My husband and I adopted Sam, a 5 year old Shih Tzu cross in May 2015. He’s clever and sweet and we’re just crazy about him.
At Christmas time he began suffering an eye infection that just wouldn’t go away. After a few weeks of failed attempts to treat it, my vet sent me to a specialist who identified the problem. Keratoconjunctivitis Sicca. Or, in English, his tear ducts had stopped working. It’s an autoimmune disease and there are few effective treatments. Also, as you can imagine, it’s very painful.
For four months, we tried to save Sam’s eyes. I’ll spare you all the details, but it was an ordeal. There was a surgery, many different drug treatments, weekly vet visits and through it all, poor Sam had to wear the cone of shame.
For FOUR MONTHS that poor dog was coned up. But all the while, his eyes got worse.
We had to decide between a surgery that might have bought him a few more years of vision and removing his eyes. Because he’s young and we knew that he would spend most of his life blind no matter what we did, we decided to skip any more interventions and remove his eyes. We just wanted the ordeal to end and for Sam to start carrying on pain-free.
We were worried sick. Sights like this helped A LOT. Which is why I’m sharing this story now, because the best part is coming up!
The surgery was tough, it’s a fairly traumatic surgery in several ways. And, for the first couple of weeks, everything was hard. We got great advice from this site and others. The best advice by far was to just let Sam figure it out for himself and resist the temptation to do everything for him.
But then, this amazing thing happened. After two weeks, we could take the cone off and Sam could finally put his nose to the ground. That changed EVERYTHING! He gained confidence overnight and his mood improved remarkably. At 3 weeks, he could find his way around the house and maneuver his way around furniture. At 4 weeks, he sniffed out one of his toys and started playing with it. Something he hadn’t done since he’d gotten the cone on 5 months before. We were so relieved. He was wagging his tail all the time. And we knew we had made the right decision to remove his eyes.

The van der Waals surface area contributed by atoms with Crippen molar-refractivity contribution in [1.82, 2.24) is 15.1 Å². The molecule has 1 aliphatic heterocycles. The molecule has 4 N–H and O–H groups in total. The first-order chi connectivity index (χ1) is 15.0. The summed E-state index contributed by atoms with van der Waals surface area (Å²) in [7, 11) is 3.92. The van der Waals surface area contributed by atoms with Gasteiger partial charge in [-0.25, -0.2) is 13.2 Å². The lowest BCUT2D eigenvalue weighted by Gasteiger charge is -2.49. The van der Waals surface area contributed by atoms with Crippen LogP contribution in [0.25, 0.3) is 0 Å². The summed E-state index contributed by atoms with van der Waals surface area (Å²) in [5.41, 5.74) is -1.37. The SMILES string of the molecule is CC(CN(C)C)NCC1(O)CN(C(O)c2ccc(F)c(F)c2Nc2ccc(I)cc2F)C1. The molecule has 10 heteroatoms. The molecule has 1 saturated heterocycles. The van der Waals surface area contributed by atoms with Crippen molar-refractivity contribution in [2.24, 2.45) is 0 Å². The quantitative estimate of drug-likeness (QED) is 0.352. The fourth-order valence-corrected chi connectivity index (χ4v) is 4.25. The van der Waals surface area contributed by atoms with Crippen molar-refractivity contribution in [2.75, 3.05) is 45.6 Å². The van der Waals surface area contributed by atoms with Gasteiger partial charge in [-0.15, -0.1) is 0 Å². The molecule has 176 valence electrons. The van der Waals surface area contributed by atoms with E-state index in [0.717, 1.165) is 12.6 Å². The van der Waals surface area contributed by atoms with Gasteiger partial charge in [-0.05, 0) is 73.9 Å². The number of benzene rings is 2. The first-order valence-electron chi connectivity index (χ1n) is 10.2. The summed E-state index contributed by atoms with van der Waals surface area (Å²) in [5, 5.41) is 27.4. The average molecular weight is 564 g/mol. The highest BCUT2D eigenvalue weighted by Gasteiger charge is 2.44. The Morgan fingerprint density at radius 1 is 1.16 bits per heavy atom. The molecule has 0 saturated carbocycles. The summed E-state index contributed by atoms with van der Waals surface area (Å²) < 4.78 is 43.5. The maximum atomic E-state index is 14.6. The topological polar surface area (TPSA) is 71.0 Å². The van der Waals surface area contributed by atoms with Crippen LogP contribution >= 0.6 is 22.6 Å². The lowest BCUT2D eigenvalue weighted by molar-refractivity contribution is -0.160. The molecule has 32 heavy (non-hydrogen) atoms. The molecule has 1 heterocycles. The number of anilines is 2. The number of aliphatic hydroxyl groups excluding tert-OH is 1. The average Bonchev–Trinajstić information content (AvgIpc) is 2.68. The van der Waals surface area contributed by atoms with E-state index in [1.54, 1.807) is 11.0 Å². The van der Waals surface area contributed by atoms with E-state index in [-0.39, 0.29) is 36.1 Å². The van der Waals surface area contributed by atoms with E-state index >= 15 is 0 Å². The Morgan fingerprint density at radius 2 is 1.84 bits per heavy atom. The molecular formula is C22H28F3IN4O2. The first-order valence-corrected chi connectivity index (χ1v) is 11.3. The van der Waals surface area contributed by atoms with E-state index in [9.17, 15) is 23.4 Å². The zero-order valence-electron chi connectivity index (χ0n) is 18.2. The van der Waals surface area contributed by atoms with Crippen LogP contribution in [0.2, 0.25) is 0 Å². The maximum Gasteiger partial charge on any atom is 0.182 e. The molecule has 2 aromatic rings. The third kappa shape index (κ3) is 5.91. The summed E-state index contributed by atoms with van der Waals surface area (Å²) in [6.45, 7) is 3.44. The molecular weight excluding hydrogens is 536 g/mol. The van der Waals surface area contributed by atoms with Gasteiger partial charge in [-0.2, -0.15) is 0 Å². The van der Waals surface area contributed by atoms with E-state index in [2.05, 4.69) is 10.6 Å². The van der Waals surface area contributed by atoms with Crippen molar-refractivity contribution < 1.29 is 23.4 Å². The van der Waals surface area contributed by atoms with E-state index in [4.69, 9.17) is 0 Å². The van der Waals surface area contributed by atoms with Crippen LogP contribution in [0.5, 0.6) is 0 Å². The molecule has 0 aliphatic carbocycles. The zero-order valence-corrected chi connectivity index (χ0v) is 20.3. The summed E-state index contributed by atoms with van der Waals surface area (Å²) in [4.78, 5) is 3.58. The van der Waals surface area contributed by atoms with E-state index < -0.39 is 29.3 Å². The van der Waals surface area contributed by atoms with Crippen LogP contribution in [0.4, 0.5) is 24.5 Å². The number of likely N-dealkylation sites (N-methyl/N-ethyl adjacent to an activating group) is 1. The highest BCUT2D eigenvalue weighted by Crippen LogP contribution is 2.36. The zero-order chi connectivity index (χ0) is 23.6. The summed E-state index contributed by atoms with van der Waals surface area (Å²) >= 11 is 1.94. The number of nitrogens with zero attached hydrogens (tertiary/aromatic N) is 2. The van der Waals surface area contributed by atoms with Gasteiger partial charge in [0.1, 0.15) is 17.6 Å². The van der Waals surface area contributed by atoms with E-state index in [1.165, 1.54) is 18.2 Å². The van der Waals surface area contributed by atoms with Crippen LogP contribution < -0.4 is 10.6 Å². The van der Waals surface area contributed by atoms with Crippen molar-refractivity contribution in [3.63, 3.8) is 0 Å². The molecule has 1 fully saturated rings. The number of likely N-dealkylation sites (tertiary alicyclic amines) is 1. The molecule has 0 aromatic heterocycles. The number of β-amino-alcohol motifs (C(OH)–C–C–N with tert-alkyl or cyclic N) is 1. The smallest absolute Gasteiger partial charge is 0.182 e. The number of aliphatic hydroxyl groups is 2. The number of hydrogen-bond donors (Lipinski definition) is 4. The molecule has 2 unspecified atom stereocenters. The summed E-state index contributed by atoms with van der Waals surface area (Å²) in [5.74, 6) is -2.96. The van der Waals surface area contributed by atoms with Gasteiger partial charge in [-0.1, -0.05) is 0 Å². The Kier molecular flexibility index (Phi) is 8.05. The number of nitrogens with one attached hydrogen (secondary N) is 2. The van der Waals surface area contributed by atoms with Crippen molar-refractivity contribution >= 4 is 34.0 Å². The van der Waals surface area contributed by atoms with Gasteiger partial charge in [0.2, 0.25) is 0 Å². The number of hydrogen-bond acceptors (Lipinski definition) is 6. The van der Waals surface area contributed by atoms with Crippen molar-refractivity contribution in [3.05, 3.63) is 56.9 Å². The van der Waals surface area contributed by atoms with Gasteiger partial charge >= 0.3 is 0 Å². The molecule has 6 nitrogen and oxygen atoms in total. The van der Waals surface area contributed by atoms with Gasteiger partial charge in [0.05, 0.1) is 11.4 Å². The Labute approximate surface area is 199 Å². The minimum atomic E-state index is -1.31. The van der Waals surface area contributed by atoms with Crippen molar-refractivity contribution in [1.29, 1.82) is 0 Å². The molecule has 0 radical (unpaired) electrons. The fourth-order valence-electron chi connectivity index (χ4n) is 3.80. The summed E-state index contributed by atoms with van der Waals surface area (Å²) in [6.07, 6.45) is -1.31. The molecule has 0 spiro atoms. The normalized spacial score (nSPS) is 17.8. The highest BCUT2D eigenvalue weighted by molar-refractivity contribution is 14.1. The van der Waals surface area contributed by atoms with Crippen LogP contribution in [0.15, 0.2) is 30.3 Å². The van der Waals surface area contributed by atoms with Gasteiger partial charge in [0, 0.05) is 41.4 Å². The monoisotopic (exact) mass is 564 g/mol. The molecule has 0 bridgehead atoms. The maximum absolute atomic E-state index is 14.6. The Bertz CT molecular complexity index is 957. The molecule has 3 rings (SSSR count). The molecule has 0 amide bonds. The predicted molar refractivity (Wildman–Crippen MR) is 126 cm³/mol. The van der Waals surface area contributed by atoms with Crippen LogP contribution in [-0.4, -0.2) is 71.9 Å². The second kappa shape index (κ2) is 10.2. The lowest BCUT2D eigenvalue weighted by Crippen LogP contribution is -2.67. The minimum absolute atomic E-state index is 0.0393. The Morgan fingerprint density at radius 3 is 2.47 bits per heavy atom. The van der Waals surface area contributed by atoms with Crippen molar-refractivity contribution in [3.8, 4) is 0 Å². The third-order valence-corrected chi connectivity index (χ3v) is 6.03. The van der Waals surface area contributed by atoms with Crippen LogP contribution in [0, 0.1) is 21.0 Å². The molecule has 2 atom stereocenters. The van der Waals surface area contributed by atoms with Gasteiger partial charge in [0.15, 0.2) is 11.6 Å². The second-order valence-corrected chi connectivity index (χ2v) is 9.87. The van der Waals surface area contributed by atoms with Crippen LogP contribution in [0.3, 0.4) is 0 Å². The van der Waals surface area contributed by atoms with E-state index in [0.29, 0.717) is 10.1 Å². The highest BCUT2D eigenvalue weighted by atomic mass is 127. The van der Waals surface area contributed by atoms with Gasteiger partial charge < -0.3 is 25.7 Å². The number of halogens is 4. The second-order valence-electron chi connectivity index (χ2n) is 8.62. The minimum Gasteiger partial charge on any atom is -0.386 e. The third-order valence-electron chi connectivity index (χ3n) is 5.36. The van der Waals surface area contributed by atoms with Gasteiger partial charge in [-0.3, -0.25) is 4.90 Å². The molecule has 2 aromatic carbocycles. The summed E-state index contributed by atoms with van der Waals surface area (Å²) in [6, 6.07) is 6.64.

I feel a little silly saying this about a dog, but I’m so proud of Sam. He’s approached all the challenges with patience and persistence. He still bumps into things all the time but he just bounces back and goes around the obstacle. People are always surprised to learn that he’s totally blind, he seems like every other dog at the park, sniffing around, peeing on trees, making friends with other dogs. He’s even gone back to his favourite hobby of trying to catch flies! I guess he was always relying on his hearing for that before anyway. And, to be honest, I don’t know if he’s EVER actually caught one, with or without vision. But it makes him so happy.
He’s no harder to look after than he was before. We had to make a few adjustments to the way we communicate with him but I barely have to think about it now. I would compare it to the adjustments we make to accommodate any dog and their personality or specific needs.
I made up this game for Sam where I throw a little treat for him and he has to find it. He can hear it roll away then he locates its exact spot with his nose. He’s SO GOOD at it now! I can throw treats across the house and he just happily snuffles about until he finds them. I recommend it if you have a blind dog.
So that’s our happy ending! Sam is happy and adjusted. I don’t think his quality of life has been affected at all. He seems like the exact same dog he was before he got sick.
If you’re on this site because your dog has gone blind or is about to go blind, I FEEL YOU. It’s so scary and you feel so afraid and worried and guilty. It is so hard to watch our little creatures suffer. But they can amaze us too! They live in the moment and approach adversity directly.
I hope our happy ending can help ease your worries about your own little one.